It does upset my husband Tony, though, when I drink too much at social events. I probably get loud; I think I’m hilarious, of course, and I probably tell it like it is. He’s not a drinker and he worries: ‘She’s embarrassing herself, she’s embarrassing me.’ He says to me, ‘You’re 45 years old. You’re too old to be behaving like that.’ He also doesn’t like the fact that the next day I’m probably going to be sick and won’t be participating in the family. I hate that as well, but as I said to him once, ‘With great restraint comes great release.’
When I was younger, drinking made me feel much more confident. I was a lot heavier then. I never saw myself as being worthy, so maybe I was drinking more to disappear. The night I got together with Tony [when I was 23] I seem to remember I was on Strongbow.
Since I’ve been grown up I’ve always loved a drink. I’ll drink anything. I like the release. I think it’s the price we all pay for balancing babies and careers. Society has changed so much with the recalibration of roles and responsibilities.
I think women drinking has been written into popular culture. When you think about shows like Girls and Sex and the City, about empowered women, drinking is a very big part of what they do. But men drink as well, it’s not only women who drink.
I really, really, genuinely want to rein my drinking in, to believe that I am amusing or entertaining with only one or two drinks inside me. Our son is now 13 and he’s more aware of this kind of stuff as well.
This year I’ve been much better. But the other weekend I went to a work reunion, a lunch that went until 9pm. I really did not mean to get so plastered. I was really trying, I wanted to make Tony proud of me. But I didn’t pace myself. I got home and basically passed out on the couch. Our son said to my husband, ‘Oh, why does she do it?’ That made me feel terrible.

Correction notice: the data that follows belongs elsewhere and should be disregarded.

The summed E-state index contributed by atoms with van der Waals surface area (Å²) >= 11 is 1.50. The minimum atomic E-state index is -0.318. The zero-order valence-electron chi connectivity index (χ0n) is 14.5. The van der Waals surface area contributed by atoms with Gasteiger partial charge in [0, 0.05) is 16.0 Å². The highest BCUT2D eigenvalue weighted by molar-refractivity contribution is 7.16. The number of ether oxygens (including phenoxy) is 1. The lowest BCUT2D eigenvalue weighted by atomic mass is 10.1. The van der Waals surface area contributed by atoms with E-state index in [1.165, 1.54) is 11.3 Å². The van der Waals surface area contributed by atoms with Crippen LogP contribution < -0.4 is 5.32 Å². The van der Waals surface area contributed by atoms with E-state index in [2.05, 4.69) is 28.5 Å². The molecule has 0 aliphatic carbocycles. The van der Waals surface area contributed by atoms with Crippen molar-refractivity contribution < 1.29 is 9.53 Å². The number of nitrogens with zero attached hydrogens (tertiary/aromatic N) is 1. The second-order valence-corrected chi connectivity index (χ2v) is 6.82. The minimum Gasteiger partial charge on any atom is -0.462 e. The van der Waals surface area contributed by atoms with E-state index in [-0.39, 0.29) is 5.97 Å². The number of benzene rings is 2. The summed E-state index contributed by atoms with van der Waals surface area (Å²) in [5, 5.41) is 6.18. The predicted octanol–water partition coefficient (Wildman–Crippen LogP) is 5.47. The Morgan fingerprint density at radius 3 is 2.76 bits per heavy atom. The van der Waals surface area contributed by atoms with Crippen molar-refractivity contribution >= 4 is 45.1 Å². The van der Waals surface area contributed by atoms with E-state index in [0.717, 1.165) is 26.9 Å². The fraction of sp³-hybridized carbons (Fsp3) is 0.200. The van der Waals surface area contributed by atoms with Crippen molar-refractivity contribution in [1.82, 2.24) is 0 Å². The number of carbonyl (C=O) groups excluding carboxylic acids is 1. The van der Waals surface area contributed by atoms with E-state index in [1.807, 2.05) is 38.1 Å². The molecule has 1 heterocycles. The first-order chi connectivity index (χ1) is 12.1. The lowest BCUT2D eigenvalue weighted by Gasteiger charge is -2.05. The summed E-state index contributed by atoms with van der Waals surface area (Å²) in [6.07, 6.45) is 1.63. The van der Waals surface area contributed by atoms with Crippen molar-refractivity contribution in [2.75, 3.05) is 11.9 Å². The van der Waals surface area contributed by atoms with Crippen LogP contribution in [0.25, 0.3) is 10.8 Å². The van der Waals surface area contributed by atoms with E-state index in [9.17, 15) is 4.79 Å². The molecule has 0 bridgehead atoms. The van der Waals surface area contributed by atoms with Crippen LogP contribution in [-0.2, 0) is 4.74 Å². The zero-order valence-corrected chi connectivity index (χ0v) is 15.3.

I need to try harder. I was really disappointed in myself; I’d let Tony down, I’d let myself down, and my son.
Because I’m all-or-nothing, I have thought I should just stop completely, and maybe I’ll end up having to, but I don’t really want it to come to that. Mostly I think it’s all under control. I just need to find that middle ground when I’m socialising, to learn when I’ve reached the point before the point of no return, to say no when someone goes to fill my glass again. I have a lovely life – great job, beautiful home and I love my family dearly – but our finances are very tight and it’s a struggle sometimes. Drinking and carbs have become my weekly indulgence. I just need to work on keeping one of them in check.”
MONIQUE CECCACTO, 26
“I grew up in an Italian family, so from a very young age I was aware that my parents always enjoyed wine with lunch. We saw drinking as a happy, communal thing that you don’t have to go overboard with. I can remember in early high school having a tiny bit of red wine in our lemonade, it was something we would always do at lunch.
Most of my drinking now revolves around work. I go out to a lot of events during the week and there is always alcohol. It’s not just unlimited beer and wine, but bubbles and cocktails as well.
The other week I went to the opening of a new store opening that was very theatrical; they had live DJs and they were making cocktails to order with dry ice and flavoured pearls.
I’ll have maybe one or two glasses while I’m mingling and chatting – alcohol aids networking. Almost by holding that drink you feel like you’re there with a group of friends and you’re part of what’s happening. If I’m not holding a drink I feel slightly left out.
I’ve been to a few events where alcohol was not an option. They weren’t unsuccessful, but were definitely odd. If you include alcohol it promotes more conversation – a relaxed ‘enjoy yourself’ environment rather than a rigid ‘you’re at a networking event, you must network’ atmosphere.
But I have to maintain some level of professionalism, make sense and not embarrass myself. Most of these events are midweek, and I’ve got to climb out of bed at 6am the next day. I don’t drink more than I should because I know it’s not going to be pretty tomorrow.
Outside of work, my drinking is very much occasional. It helps me unwind if I am in a social environment. I don’t go out to drink or to get drunk. I honestly think that’s because I’ve been in long-term relationships since I left high school. I think there’s a direct correlation between the times I was single and how much I was drinking – it goes up a lot when I’m single! You’re going out to meet people, you’re going out socialising.
My partner is a rep for an alcohol company, so he’s got all this alcohol at his house; we can help ourselves all the time. But he barely ever drinks at home. He’s around it all day, every day, so it’s no longer as exciting.
I’ve been out with bigger drinkers, people whose drinking caused a lot of issues [in our relationship], but it’s never really changed my drinking habits. If I don’t want to be out any more I’ll go home, no matter who I’m with or what they’re drinking.